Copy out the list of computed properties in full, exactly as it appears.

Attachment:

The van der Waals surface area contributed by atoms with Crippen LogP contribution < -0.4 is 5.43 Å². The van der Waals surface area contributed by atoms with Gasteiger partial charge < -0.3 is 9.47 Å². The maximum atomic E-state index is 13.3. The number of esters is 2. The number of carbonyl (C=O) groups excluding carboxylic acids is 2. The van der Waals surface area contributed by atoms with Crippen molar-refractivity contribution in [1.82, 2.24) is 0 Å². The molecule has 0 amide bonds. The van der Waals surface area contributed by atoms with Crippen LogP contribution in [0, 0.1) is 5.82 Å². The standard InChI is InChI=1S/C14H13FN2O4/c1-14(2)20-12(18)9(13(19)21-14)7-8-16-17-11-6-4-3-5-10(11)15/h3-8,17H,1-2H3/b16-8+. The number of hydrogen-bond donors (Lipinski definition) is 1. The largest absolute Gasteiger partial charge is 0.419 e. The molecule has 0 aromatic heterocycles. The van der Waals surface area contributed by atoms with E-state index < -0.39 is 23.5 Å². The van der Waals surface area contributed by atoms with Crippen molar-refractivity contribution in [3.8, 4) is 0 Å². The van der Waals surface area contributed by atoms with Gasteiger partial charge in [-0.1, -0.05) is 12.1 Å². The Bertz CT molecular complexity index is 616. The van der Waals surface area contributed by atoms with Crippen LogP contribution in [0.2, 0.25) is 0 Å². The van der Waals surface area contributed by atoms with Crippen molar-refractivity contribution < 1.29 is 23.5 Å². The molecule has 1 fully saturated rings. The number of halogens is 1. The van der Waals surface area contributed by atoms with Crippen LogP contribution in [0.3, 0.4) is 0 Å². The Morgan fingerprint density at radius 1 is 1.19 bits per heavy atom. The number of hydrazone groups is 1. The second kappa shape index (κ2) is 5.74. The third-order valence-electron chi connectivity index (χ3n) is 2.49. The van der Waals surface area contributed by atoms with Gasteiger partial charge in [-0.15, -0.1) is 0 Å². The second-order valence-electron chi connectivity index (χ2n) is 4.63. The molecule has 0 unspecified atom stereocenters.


The van der Waals surface area contributed by atoms with Crippen LogP contribution < -0.4 is 5.43 Å². The van der Waals surface area contributed by atoms with Gasteiger partial charge < -0.3 is 9.47 Å². The maximum atomic E-state index is 13.3. The number of esters is 2. The number of carbonyl (C=O) groups excluding carboxylic acids is 2. The van der Waals surface area contributed by atoms with Crippen molar-refractivity contribution in [1.82, 2.24) is 0 Å². The molecule has 0 amide bonds. The van der Waals surface area contributed by atoms with Crippen LogP contribution in [0, 0.1) is 5.82 Å². The standard InChI is InChI=1S/C14H13FN2O4/c1-14(2)20-12(18)9(13(19)21-14)7-8-16-17-11-6-4-3-5-10(11)15/h3-8,17H,1-2H3/b16-8+. The number of hydrogen-bond donors (Lipinski definition) is 1. The largest absolute Gasteiger partial charge is 0.419 e. The molecule has 0 aromatic heterocycles. The van der Waals surface area contributed by atoms with E-state index < -0.39 is 23.5 Å². The van der Waals surface area contributed by atoms with Crippen molar-refractivity contribution in [3.8, 4) is 0 Å². The van der Waals surface area contributed by atoms with Gasteiger partial charge in [-0.1, -0.05) is 12.1 Å². The Bertz CT molecular complexity index is 616. The van der Waals surface area contributed by atoms with Crippen LogP contribution in [0.2, 0.25) is 0 Å². The van der Waals surface area contributed by atoms with Crippen molar-refractivity contribution < 1.29 is 23.5 Å². The molecule has 1 fully saturated rings. The number of halogens is 1. The van der Waals surface area contributed by atoms with Crippen LogP contribution in [0.3, 0.4) is 0 Å². The Morgan fingerprint density at radius 1 is 1.19 bits per heavy atom. The number of hydrazone groups is 1. The second kappa shape index (κ2) is 5.74. The third-order valence-electron chi connectivity index (χ3n) is 2.49. The van der Waals surface area contributed by atoms with Gasteiger partial charge in [-0.15, -0.1) is 0 Å². The second-order valence-electron chi connectivity index (χ2n) is 4.63. The molecule has 0 unspecified atom stereocenters.